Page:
Dewar and Keys run Entry Education in a unique way. Instead of focusing on formal traditions, they work at building trust with their clients and being relatable. ‘The world’s changing, and we’re moving away from the past, Dewar said. ‘People want to work with a trusted friend.’
With specific licensing requirements in every Australian state and territory, as well as compulsory continued professional development (CPD) education, they see a lot of real estate agents at Entry Education. Dewar emphasised the friendly, relaxed learning environment they’re continually building, including staff wearing comfortable casual clothes and even a dog or four in the office.
‘We encourage staff to enjoy the workplace,’ Dewar said, explaining that last night he stayed back and had dinner with a couple of staff in the office’s newly installed kitchen. Children also come to work with their parents occasionally and can be spotted happily playing table tennis, or absorbed in some other place designed for fun.
Staff retention is almost 100% and visiting professionals often express a desire to work for Entry Education. ‘During the pandemic, we had staff asking to take pay cuts to support the business.’ Dewar said, ‘But we wouldn’t hear of it – if anyone was going to take a cut it would be the directors.’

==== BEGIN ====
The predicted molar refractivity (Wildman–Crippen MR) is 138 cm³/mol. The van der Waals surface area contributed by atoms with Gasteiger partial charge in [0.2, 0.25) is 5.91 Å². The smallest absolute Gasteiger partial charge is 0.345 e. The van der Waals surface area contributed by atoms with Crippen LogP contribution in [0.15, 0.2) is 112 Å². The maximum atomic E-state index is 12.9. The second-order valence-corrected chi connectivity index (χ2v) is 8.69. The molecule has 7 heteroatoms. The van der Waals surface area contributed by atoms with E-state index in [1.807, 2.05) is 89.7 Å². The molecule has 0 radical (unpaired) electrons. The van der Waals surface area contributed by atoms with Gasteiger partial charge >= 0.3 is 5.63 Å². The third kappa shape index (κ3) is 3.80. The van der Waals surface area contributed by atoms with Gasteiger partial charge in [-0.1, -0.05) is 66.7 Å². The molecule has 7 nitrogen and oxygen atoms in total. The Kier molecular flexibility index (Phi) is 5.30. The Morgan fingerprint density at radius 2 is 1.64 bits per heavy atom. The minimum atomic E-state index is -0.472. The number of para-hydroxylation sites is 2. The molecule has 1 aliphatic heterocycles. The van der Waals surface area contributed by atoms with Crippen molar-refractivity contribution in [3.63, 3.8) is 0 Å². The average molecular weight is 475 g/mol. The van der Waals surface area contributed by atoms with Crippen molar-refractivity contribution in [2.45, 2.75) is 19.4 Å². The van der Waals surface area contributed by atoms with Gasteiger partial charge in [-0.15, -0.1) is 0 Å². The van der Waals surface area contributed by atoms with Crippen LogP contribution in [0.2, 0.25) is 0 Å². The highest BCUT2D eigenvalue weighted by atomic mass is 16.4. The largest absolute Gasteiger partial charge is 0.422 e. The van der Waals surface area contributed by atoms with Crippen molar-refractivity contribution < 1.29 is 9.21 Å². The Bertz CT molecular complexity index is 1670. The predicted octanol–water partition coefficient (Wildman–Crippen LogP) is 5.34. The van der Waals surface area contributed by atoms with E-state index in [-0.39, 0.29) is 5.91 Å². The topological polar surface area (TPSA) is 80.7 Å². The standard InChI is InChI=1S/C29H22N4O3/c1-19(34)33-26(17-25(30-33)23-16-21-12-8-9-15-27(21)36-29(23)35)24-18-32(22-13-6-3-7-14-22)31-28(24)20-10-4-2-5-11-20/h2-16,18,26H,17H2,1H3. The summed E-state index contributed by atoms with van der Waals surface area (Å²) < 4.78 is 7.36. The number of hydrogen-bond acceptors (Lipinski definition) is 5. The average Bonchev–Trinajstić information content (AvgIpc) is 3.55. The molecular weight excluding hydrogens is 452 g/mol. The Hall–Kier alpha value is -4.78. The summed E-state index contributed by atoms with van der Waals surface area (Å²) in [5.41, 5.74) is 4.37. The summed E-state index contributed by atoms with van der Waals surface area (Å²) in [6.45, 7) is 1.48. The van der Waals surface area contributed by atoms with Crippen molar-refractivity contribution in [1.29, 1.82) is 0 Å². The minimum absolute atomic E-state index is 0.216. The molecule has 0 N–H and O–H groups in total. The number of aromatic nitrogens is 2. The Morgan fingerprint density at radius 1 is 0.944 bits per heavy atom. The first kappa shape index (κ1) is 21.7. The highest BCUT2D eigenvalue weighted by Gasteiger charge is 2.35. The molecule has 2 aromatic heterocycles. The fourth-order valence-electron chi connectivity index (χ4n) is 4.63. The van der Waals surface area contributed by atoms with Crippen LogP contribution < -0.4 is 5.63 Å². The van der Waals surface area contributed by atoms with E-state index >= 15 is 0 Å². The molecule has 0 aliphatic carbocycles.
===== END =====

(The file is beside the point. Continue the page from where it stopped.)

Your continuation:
Michael Dewar – Director at Entry Group
‘When you find people want to come to work, then you find they want to do their job well,’ Dewar said. The directors also have a policy of never asking staff to do anything they wouldn’t do themselves, and they’re pleased to see people asking for assistance when they need it.
Both Dewar and Keys are proud of the inclusive workplace culture they’ve created. ‘Nobody should ever be afraid to be different,’ Dewar said, and that includes an open-door office policy and listening to ideas and ‘appreciating people’s opinions’. Some of the company’s best ideas have come from staff, Dewar said. ‘We listen’.
Dewar describes his biggest concern as making sure their people always feel safe at work and have a stable job to come to. To this end, the directors ensure they’re transparent with staff whenever possible about the company’s plans, procedures and processes. This includes their monetary position, as well, because they know it helps staff feel confident about job security.
While Entry Education has taken the real estate education sector by storm, it has also built a successful workplace culture where staff feel valued, supported and welcome. When people feel supported, they repay it with loyalty, Dewar said, and by all accounts, he values his staff as much as he appreciates his clients.
The new-age philosophy that to achieve customer happiness, you must first focus on employee happiness is practised by Entry Education in a typically Australian way. The emphasis on mateship; on the value of people just being themselves and of questioning the need for formality in an informal world is a breath of fresh Aussie air.
Dewar and Keys are knocking over their five-year business targets already and, as a result, have created three further Entry companies – Entry Finance, Entry Conveyancing and Entry Recruitment. Now known as the Entry Group, they have legions of students and staff cheering them on to new successes.